Cover Collection: Hop on a Bike!

It’s as true today as it was in 1934. Nothing is better on a warm spring day than riding through the neighborhood on your bicycle.

Playing Cowboy
Amos Sewell
June 23, 1951



Butch’s Bike Ride
Albert Staehle
June 23, 1945



Bicycle Ride
Douglas Crockwell
August 16, 1941



Decorating His Bike
Douglas Crockwell
March 20, 1937



Woman on a Bike
John Newton Howitt
April 28, 1934



Bike Riding Lesson
George Hughes
June 12, 1954



Bicycle Tricks
Thornton Utz
June 18, 1955



Flat Tire
Alex Ross
July 24, 1943


Classic Covers: World War II

“Jungle Commando” by Mead Schaeffer

Jungle Commando by Mead Schaeffer From October 14, 1942

“Jungle Commando”
by Mead Schaeffer
From October 14, 1942

The great artist Mead Schaeffer (1898-1980) worked as a war correspondent for The Saturday Evening Post, depicting in cover after cover the daily life of the military man. Schaeffer worked hard for authenticity: he hitched a ride on a submarine, a Coast Guard patrol boat, and various aircraft for his over sixteen World War II covers.

“Medic Treating Injured in Field” by Mead Schaeffer

Medic Treating Injured in Field by Mead Schaeffer March 11, 1944

“Medic Treating Injured in Field”
by Mead Schaeffer
March 11, 1944

This 1944 illustration, again by Schaeffer, is a striking reminder of the role of the brave medic in the midst of battle. Schaeffer felt honor-bound to depict the real world of the soldier. But a cover from later that same year, which we show below, depicts a more relaxed side.

“Barn Dance” by Mead Schaeffer

Barn Dance by Mead Schaeffer November 25, 1944

“Barn Dance”
by Mead Schaeffer
November 25, 1944

A well-deserved break at a barn dance is the only war cover Schaeffer did showing a fun side of the times.

“Baby Booties at Boot Camp” by Howard Scott

Baby Booties at Boot Camp by Howard Scott June 17, 1944

“Baby Booties at Boot Camp”
by Howard Scott
June 17, 1944

Artist Howard Scott also did a number of covers during World War II—usually of the lighter side. A cover bound to make you go “awww,” the story here is clear: It’s a boy!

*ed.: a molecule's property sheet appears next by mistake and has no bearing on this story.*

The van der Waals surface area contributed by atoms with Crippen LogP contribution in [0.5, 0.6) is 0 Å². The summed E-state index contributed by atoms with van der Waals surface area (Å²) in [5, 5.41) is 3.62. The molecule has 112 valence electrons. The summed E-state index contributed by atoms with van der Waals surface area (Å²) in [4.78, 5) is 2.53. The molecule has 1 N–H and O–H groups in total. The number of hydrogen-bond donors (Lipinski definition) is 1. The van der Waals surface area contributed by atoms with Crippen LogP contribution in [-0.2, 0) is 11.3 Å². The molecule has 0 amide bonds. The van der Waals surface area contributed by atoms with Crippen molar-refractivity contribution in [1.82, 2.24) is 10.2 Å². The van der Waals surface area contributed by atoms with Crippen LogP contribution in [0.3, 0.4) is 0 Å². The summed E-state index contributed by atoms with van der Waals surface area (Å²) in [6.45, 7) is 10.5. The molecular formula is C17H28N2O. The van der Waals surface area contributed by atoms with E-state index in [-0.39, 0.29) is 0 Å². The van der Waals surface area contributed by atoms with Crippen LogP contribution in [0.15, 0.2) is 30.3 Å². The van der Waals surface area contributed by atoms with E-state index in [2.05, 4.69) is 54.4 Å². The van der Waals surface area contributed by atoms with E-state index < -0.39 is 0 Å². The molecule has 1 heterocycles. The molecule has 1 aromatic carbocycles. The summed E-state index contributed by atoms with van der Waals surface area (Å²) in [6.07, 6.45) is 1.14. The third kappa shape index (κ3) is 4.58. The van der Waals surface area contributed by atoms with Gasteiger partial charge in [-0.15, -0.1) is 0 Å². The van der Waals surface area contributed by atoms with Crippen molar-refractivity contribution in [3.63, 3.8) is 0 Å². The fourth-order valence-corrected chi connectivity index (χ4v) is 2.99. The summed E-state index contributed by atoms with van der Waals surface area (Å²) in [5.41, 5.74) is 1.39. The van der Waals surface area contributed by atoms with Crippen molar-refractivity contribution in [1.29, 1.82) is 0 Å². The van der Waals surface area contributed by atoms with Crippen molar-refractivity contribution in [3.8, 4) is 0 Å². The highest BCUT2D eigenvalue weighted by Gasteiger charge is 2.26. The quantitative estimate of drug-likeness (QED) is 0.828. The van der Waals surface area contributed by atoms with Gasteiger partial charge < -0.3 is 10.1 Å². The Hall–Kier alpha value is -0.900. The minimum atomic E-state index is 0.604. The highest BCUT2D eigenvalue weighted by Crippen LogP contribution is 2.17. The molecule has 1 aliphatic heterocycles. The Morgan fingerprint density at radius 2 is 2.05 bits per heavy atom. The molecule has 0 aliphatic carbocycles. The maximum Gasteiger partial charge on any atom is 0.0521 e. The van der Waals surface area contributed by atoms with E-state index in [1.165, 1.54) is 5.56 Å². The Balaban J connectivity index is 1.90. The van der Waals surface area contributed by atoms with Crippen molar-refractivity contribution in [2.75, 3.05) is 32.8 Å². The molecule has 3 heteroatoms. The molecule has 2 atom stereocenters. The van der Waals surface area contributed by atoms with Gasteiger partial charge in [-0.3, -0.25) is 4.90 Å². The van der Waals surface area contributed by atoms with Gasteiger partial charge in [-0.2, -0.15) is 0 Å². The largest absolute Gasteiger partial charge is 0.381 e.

“Soldier or Sailor” by John Newton Howitt

Soldier or Sailor by John Newton Howitt October 19, 1940

“Soldier or Sailor”
by John Newton Howitt
October 19, 1940

This 1940 cover by artist John Newton Howitt shows a twist on the old saw about a sailor having a gal in every port. Tumbling from the lady’s purse is a photo of a soldier. Wartime is hell, buddy.

“The Homecoming G.I.” by Norman Rockwell

The Homecoming G.I. by Norman Rockwell May 25, 1945

“The Homecoming G.I.”
by Norman Rockwell
May 25, 1945

“It was of course very gratifying for me when this painting was selected by the U.S. Treasury for the official poster of the Eighth War Bond Drive,” said Norman Rockwell. The family is rushing out to greet the returning soldier, including the dog and … could mother’s arms be open any wider? The whole neighborhood is delighted in the scene. Notice the shy girl next door waiting patiently to see her sweetheart. You can click on the cover for a close-up of this classic.

For more Rockwell WWII covers, see: “The All-American Soldier: Willie Gillis” and “Thanks Robert Buck, Good-bye Willie Gillis.”

Classic Covers: A Kiss is Just a Kiss

Are you ready for the passionate kiss appearing on the cover of the Post in … are you ready … 1907? The beautiful painting by Frank X. Leyendecker (brother of renowned artist J.C. Leyendecker) shows a beautifully dressed couple at the piano, carried away by the music, one supposes.

Covers from both world wars often depicted heartbreaking scenes of kissing a lover goodbye, but there was a twist to artist John Newton Howitt’s October 19, 1940, cover. The sailor is just about to kiss the pretty girl in his arms, when oops! Her purse opens, and  a loving photo of a soldier springs into view. Perhaps she has a military beau in every port? Or maybe it’s her brother … yeah, that’s it.

<em>Soldier or Sailor</em><br />by John Newton Howitt<br />October 19, 1940
Soldier or Sailorby John Newton HowittOctober 19, 1940

Not everyone approved of this kissing stuff. Robert Robinson was a cover artist in the early 1900s who was gifted at painting what we gently refer to as “old geezers.” This particular old salt sees the shadows of a kissing couple, one of whom is probably his little girl. The young man might want to hurry his “good night” along.

We not only approve, we simply cannot resist this 1938 Post cover by Frances Tipton Hunter. The little girl (who bears a resemblance to Shirley Temple) decides the best way to celebrate her friend’s birthday is with a smooch. We can’t quite tell if the birthday boy likes or dislikes the “gift,” but the boy witnessing the scene is sure getting a kick out of it.

We end with a unique winter scene from 1962 by an artist named James Williamson. An industrious wife is clearing the driveway of snow, and hubby shows his appreciation as he leaves for the office. If you look carefully, you’ll discover a witness to this lip action as well. A tiny squirrel perched atop the snowy fence by the mailbox is wondering what the heck these humans are up to now.